Six Natural Substances to Alleviate Periodontal Disease

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Periodontal disease affects structures around your teeth, including your gums, making it painful to chew food and increasing your risk of systemic diseases. Studies have shown that natural compounds such as green tea and kiwi fruit can help alleviate the symptoms of this common dental challenge

With poor diet and inadequate brushing and flossing habits, plaque can build up on your gum line and teeth. When plaque hardens, it becomes tartar and can cause trouble in the form of an infection, which can then lead to periodontal diseases such as gingivitis and periodontitis. Gingivitis, the mildest form of periodontal disease, is linked with low levels of vitamin C.[i]

Approximately 47% of U.S. adults suffer from periodontal disease.[ii] Left untreated, periodontal disease has been associated with systemic diseases such as cardiovascular disease and lung cancer.[iii]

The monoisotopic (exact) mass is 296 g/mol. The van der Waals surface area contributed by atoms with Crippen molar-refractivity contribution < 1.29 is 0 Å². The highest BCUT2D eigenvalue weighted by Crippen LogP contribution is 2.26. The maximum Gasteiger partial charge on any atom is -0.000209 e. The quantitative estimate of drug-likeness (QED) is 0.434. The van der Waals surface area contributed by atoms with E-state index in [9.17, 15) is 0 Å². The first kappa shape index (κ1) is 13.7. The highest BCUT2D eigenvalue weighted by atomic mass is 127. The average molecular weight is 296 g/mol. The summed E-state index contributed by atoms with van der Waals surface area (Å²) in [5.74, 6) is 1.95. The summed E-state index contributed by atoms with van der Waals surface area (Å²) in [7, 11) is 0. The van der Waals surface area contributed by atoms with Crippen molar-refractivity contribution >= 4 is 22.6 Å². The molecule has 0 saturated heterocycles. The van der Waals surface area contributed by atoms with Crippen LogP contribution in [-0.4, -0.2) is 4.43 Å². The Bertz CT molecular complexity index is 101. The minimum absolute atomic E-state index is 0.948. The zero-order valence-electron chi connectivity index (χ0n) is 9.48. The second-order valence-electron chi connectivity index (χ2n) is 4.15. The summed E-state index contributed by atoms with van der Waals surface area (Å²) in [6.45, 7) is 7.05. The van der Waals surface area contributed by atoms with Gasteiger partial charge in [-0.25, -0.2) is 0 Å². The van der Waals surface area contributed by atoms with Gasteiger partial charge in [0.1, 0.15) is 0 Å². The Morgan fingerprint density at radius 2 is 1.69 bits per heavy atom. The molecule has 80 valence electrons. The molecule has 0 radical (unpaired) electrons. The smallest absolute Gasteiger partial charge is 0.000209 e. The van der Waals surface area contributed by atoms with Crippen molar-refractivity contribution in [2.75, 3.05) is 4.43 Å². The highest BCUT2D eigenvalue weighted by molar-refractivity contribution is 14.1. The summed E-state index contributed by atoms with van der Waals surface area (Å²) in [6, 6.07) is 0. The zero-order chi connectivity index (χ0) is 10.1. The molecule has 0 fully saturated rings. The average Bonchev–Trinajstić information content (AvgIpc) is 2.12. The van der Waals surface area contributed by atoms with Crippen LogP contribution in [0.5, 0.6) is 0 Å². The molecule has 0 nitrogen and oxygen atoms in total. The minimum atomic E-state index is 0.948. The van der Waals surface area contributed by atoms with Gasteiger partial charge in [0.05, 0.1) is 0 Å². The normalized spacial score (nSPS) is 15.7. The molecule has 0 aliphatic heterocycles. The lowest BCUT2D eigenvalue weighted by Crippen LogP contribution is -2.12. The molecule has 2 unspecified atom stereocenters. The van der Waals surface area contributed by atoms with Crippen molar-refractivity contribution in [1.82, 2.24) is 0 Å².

There are various treatment options to control the spread of periodontal disease in your gums. Brushing your teeth daily will help eliminate plaque buildup, while flossing will help remove plaque that's stuck between your teeth. For smokers, quitting is important as smoking is a leading risk factor for gum disease.[iv]

Likewise, there are natural substances that may help improve periodontal disease. Natural compounds may be preferable to antibacterial chemicals because they may cause fewer harmful side effects. Here are six natural substances to pay attention to in the battle against gum disease.

1. Green Tea